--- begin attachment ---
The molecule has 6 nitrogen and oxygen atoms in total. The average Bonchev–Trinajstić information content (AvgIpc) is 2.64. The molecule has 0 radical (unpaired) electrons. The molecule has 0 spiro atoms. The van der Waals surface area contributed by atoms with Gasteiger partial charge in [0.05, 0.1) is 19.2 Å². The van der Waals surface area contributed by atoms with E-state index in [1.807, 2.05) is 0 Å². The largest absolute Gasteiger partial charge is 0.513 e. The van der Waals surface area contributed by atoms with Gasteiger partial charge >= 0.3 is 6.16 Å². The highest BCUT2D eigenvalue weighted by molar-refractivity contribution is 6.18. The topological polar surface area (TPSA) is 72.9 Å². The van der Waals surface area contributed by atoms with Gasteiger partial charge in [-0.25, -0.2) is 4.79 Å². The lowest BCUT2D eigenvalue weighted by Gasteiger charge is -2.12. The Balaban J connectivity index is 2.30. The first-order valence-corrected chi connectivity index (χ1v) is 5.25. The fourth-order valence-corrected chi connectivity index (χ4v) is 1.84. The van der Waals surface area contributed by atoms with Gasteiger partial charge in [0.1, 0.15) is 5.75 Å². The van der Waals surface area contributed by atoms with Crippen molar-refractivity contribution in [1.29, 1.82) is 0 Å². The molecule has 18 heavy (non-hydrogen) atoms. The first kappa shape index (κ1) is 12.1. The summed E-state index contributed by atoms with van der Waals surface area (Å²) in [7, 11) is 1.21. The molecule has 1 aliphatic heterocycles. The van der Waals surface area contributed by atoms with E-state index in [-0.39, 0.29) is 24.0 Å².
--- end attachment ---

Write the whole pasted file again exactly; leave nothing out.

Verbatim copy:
The molecule has 6 nitrogen and oxygen atoms in total. The average Bonchev–Trinajstić information content (AvgIpc) is 2.64. The molecule has 0 radical (unpaired) electrons. The molecule has 0 spiro atoms. The van der Waals surface area contributed by atoms with Gasteiger partial charge in [0.05, 0.1) is 19.2 Å². The van der Waals surface area contributed by atoms with E-state index in [1.807, 2.05) is 0 Å². The largest absolute Gasteiger partial charge is 0.513 e. The van der Waals surface area contributed by atoms with Gasteiger partial charge >= 0.3 is 6.16 Å². The highest BCUT2D eigenvalue weighted by molar-refractivity contribution is 6.18. The topological polar surface area (TPSA) is 72.9 Å². The van der Waals surface area contributed by atoms with Gasteiger partial charge in [-0.25, -0.2) is 4.79 Å². The lowest BCUT2D eigenvalue weighted by Gasteiger charge is -2.12. The Balaban J connectivity index is 2.30. The first-order valence-corrected chi connectivity index (χ1v) is 5.25. The fourth-order valence-corrected chi connectivity index (χ4v) is 1.84. The van der Waals surface area contributed by atoms with Gasteiger partial charge in [0.1, 0.15) is 5.75 Å². The van der Waals surface area contributed by atoms with Crippen molar-refractivity contribution in [1.29, 1.82) is 0 Å². The molecule has 18 heavy (non-hydrogen) atoms. The first kappa shape index (κ1) is 12.1. The summed E-state index contributed by atoms with van der Waals surface area (Å²) in [7, 11) is 1.21. The molecule has 1 aliphatic heterocycles. The van der Waals surface area contributed by atoms with E-state index in [-0.39, 0.29) is 24.0 Å².